Five Growing Trends in Residential Land Development
In our recent blogs, we reviewed changes in the housing markets, both nationally and locally. We now want to turn to the trends that are shaping the neighborhood designs of 2019. We see at least five notable changes in the modern streetscape...
Changes in Modern Community Development
Clustering, to Provide more Open Space: In the past, a community of 50 acres would contain approximately 50 homes, and each home would have more or less an acre (1.0 acres) of land. With clustering, each homesite would only have one quarter of an acre (0.25 acres), with the remaining 30+ acres held as private open space for the entire community to enjoy. This transfer provides benefits to the residents in terms of reduced lawn maintenance, and it also promotes preservation of stream buffers and other important natural areas near the homes.
More Density, to Reduce Costs and Maintenance: Given the dwindling amount of flat, usable land in the Triangle - combined with its economic scarcity - it makes sense to put as many homes as possible on what’s left. We see this play out in the form of more apartment and townhome projects. These two housing types are not for everyone, but they do allow many individuals and small families a more affordable housing price. And, residents in these more urban housing types also need to spend less time on maintenance activities such as mowing and landscaping.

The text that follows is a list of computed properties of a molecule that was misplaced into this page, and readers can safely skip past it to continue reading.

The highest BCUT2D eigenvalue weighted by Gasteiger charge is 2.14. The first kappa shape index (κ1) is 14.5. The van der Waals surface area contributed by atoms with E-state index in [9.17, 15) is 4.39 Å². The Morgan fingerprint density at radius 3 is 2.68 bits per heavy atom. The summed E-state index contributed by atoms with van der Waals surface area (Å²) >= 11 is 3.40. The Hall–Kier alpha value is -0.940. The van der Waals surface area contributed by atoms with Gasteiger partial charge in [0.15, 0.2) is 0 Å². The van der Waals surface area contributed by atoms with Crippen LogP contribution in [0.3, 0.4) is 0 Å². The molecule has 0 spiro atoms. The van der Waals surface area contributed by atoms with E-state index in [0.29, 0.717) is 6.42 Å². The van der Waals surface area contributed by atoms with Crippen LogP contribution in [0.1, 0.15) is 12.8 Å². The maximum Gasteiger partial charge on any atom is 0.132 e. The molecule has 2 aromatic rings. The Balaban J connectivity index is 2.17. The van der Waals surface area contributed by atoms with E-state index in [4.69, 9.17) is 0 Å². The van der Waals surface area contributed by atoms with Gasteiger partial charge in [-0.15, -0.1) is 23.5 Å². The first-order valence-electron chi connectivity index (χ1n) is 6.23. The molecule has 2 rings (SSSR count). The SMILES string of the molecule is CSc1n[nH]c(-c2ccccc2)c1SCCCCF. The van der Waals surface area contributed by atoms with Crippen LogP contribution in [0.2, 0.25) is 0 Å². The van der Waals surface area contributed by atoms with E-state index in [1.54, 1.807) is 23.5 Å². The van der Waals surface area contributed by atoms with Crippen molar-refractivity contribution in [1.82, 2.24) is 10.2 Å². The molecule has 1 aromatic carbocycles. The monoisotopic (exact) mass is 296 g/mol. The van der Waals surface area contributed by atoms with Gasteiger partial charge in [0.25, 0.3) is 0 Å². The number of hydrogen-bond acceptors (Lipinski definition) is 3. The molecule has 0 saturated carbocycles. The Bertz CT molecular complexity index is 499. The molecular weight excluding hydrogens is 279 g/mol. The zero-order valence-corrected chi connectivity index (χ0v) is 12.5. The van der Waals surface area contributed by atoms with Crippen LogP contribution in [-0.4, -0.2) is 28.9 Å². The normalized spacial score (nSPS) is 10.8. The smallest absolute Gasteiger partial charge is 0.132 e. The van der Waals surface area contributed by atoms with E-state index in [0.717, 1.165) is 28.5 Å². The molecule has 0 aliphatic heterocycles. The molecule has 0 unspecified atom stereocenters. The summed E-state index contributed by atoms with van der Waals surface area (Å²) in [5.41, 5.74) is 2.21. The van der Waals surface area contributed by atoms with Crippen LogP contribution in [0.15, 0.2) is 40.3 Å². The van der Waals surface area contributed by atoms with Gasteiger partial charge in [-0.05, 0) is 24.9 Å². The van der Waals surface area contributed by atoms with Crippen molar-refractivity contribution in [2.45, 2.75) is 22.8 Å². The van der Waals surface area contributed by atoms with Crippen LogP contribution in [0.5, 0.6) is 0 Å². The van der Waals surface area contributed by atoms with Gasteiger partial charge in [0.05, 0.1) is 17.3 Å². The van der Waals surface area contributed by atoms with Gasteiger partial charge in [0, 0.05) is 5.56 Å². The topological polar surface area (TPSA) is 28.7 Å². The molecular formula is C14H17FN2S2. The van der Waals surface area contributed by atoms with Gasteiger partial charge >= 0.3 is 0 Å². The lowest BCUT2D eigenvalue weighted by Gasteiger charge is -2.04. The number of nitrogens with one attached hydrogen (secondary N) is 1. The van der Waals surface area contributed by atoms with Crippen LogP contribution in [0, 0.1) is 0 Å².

Affordable Housing as Part of the Housing Mix: Several Triangle towns are requesting (or even requiring) affordable housing to be mixed within market rate neighborhoods. For example, a neighborhood that is predominantly priced in the $600-700,000’s might have several smaller, more affordable units mixed in. The affordable homes would only be available to qualifying families making less than 80% of the median income. These homes might cost as little as $200,000 for qualifying families, with the subsidy being shared between the homebuilder, the land developer, and the previous land owner.
Innovative Stormwater Management: The cost of stormwater management has increased dramatically for newer development projects. First, the cost of all land has increased, and the land for stormwater ponds is no less expensive than land for new homes. Also, as density increases, there is simply more stormwater runoff to treat and release. The combination of these two factors has led to more innovative approaches such as underwater detention. So, instead of having an unsightly pond above the ground, water-tight chambers are buried beneath the ground to capture and release the water. This decreases the amount of land needed to build a neighborhood, and also deters mosquitoes and other insects.
More Sidewalks and Trails that Increase “Walkability”: Last but not least, walkability has become the number one amenity for new neighborhoods, replacing swimming pools and golf courses in terms of overall desirability. Having sidewalks on both sides of the road, greenway connections to open space, and closer proximity to shopping centers strongly increase demand for housing.
More Changes in Residential Land Development
Lauren Matas joined Fuller Land & Development in 2014 as a Project Coordinator. Her responsibilities include obtaining municipal permits and entitlements as well as managing the day to day activities for development and investment projects.Visit Bio Page